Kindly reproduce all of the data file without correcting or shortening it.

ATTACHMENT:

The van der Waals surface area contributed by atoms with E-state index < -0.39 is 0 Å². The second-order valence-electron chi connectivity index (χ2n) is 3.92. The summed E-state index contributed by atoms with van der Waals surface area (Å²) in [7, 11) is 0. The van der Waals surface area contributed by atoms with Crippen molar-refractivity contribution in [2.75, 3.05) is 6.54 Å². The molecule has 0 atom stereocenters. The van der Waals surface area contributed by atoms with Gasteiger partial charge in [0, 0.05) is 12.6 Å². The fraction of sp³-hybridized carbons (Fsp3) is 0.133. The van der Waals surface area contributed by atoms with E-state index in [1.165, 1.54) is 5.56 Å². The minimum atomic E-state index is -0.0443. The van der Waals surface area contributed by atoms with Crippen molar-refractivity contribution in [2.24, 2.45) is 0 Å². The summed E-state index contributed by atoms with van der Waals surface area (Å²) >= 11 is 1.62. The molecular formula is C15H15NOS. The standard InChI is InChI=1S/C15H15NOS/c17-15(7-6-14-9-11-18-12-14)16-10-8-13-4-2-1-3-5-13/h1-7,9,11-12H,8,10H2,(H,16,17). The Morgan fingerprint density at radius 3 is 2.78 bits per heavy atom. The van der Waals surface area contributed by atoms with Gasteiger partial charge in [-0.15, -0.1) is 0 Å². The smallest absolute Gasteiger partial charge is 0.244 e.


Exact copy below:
The van der Waals surface area contributed by atoms with E-state index < -0.39 is 0 Å². The second-order valence-electron chi connectivity index (χ2n) is 3.92. The summed E-state index contributed by atoms with van der Waals surface area (Å²) in [7, 11) is 0. The van der Waals surface area contributed by atoms with Crippen molar-refractivity contribution in [2.75, 3.05) is 6.54 Å². The molecule has 0 atom stereocenters. The van der Waals surface area contributed by atoms with Gasteiger partial charge in [0, 0.05) is 12.6 Å². The fraction of sp³-hybridized carbons (Fsp3) is 0.133. The van der Waals surface area contributed by atoms with E-state index in [1.165, 1.54) is 5.56 Å². The minimum atomic E-state index is -0.0443. The van der Waals surface area contributed by atoms with Crippen molar-refractivity contribution in [2.24, 2.45) is 0 Å². The summed E-state index contributed by atoms with van der Waals surface area (Å²) >= 11 is 1.62. The molecular formula is C15H15NOS. The standard InChI is InChI=1S/C15H15NOS/c17-15(7-6-14-9-11-18-12-14)16-10-8-13-4-2-1-3-5-13/h1-7,9,11-12H,8,10H2,(H,16,17). The Morgan fingerprint density at radius 3 is 2.78 bits per heavy atom. The van der Waals surface area contributed by atoms with Gasteiger partial charge in [-0.15, -0.1) is 0 Å². The smallest absolute Gasteiger partial charge is 0.244 e.